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New Procedure Helps Patients Avoid Leg Amputation

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he alternative to amputation, known as “limb salvage,” for patients with chronic limb-threatening ischemia (CLTI) came from the PROMISE II U.S. clinical trial assessing LimFlow technology and its use in performing transcatheter arterialization of the deep vein system. Image for illustration purposes
he alternative to amputation, known as “limb salvage,” for patients with chronic limb-threatening ischemia (CLTI) came from the PROMISE II U.S. clinical trial assessing LimFlow technology and its use in performing transcatheter arterialization of the deep vein system. Image for illustration purposes

Mega Doctor News

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By Vanderbilt University Medical Center

Newswise — More than 75% of patients facing amputation from the most severe form of peripheral artery disease were able to keep their limb after an innovative treatment as part of a multicenter study published in the NEJM.

The alternative to amputation, known as “limb salvage,” for patients with chronic limb-threatening ischemia (CLTI) came from the PROMISE II U.S. clinical trial assessing LimFlow technology and its use in performing transcatheter arterialization of the deep vein system.

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The trial completed recently, and results were formally presented at the VIVA (Vascular InterVentional Advances) meeting in Las Vegas.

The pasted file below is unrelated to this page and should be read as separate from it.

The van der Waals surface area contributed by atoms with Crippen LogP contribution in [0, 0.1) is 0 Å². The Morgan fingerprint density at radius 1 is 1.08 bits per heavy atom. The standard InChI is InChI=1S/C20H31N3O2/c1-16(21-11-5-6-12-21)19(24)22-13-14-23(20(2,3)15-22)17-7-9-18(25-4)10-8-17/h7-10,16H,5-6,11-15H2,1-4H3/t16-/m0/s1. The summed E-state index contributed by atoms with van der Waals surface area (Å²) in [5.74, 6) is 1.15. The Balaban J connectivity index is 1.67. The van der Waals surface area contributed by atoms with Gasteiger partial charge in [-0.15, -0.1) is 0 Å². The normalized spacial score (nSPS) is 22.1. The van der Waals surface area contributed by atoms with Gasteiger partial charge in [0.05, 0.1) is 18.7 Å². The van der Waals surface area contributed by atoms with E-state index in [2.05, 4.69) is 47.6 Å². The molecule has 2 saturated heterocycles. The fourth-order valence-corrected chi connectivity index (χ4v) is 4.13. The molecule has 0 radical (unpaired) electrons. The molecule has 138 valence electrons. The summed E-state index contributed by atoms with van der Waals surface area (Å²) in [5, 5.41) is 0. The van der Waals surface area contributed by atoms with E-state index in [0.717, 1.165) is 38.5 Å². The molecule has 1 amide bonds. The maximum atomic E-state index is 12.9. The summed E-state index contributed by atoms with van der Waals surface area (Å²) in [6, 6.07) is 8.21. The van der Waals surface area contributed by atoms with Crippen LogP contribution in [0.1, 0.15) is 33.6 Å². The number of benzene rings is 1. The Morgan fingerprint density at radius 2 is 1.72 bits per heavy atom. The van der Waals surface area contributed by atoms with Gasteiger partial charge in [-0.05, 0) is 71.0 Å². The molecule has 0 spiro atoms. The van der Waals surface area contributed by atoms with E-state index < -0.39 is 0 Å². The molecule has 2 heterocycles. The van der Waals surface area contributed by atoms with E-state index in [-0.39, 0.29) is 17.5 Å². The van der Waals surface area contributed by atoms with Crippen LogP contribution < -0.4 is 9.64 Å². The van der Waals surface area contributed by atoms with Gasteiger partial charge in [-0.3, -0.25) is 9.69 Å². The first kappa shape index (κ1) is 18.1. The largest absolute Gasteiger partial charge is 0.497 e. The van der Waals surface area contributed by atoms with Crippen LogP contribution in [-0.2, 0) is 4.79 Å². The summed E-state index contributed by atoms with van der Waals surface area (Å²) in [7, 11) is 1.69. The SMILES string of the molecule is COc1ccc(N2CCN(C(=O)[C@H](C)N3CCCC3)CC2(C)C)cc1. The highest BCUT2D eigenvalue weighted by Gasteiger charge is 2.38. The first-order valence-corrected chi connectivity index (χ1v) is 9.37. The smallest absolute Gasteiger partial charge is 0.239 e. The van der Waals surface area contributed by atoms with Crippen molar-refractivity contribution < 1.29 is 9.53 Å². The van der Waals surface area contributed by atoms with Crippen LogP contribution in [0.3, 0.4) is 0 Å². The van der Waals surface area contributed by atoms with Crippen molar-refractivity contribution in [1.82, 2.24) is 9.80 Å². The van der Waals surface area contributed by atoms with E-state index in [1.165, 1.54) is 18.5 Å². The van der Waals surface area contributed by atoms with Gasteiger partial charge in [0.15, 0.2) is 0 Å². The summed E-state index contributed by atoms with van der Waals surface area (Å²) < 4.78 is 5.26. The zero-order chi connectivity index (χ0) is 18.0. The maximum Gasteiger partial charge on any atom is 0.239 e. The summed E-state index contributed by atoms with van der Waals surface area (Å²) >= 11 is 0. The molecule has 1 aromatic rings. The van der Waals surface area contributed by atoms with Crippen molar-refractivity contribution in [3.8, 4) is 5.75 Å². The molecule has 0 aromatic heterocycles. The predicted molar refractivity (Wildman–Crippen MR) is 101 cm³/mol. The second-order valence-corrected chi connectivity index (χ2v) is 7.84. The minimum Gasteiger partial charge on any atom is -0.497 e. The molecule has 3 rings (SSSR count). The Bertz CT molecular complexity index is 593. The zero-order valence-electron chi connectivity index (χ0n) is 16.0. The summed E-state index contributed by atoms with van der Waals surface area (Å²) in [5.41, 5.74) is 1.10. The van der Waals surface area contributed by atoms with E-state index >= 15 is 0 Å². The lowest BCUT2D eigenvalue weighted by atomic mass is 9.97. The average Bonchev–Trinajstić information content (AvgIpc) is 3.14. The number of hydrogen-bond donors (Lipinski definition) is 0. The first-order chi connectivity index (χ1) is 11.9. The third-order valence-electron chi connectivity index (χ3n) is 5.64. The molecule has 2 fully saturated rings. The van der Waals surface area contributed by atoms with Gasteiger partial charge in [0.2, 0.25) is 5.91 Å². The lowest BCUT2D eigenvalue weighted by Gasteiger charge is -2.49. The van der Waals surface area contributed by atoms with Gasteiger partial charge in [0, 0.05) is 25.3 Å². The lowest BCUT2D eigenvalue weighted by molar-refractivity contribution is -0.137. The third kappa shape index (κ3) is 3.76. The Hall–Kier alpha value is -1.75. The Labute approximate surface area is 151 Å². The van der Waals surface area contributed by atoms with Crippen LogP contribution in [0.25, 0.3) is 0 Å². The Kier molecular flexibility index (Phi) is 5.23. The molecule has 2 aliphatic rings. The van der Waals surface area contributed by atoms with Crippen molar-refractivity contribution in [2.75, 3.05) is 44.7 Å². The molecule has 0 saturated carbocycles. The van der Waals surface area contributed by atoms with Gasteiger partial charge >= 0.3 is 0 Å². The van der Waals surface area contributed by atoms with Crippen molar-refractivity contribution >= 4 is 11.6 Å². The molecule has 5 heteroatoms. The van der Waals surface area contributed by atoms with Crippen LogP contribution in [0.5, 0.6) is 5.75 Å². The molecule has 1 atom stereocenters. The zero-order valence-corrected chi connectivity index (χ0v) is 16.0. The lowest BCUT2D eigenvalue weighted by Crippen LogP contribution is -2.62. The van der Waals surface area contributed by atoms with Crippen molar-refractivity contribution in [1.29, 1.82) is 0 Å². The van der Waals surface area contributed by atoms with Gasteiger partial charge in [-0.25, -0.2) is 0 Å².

“This procedure is the only option for a subset of patients with severe vascular disease who are at risk for amputation of their limbs,” said the study’s co-principal investigator Daniel Clair, MD, professor and chair, Department of Vascular Surgery.

“Patients with long-standing diabetes and severe vascular disease in the foot itself often have no way to restore enough blood flow to the foot to heal wounds. In the past, a majority of these patients ended up losing their limbs,” he said.

The technique of arterialization of the veins was initially proposed over 100 years ago, but it was not until understanding that blood flow needed to be directed into the foot veins that limbs were able to be saved, Clair said.

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An estimated 2 million Americans are living with CLTI. About one-third of amputees become depressed or anxious, and many experience “phantom pain” in the limb that is no longer there.

Nearly half of amputees from vascular disease will die within five years.

The PROMISE II U.S. trial studied 105 CLTI patients (43% Black, Hispanic or Latino) treated with the minimally invasive system, designed to bypass blocked arteries in the leg and restore blood flow into the foot through the veins.

All patients were facing amputation prior to the procedure and had nonhealing wounds on their feet, often called diabetic ulcers. Clair said amputation-free survival in the trial was 66% because some of the patients expired without an amputation.

Researchers found that 76% of patients in the study were able to keep their legs and had completely healed or healing wounds six months post-procedure. Patient pain was also significantly reduced. Freedom from all-cause mortality was 87% at six months.

“As these patients tend to be elderly and increasingly frail, the ability to do this through the skin offers the chance to provide this procedure with a minimally invasive approach, offering quicker recovery and lower risk for wound problems and less disability,” Clair said.

“Now the majority of these patients can have their limbs and their independence saved with this approach to further reduce the risk of amputation for patients with vascular disease,” he said.

Journal Link: New England Journal of Medicine

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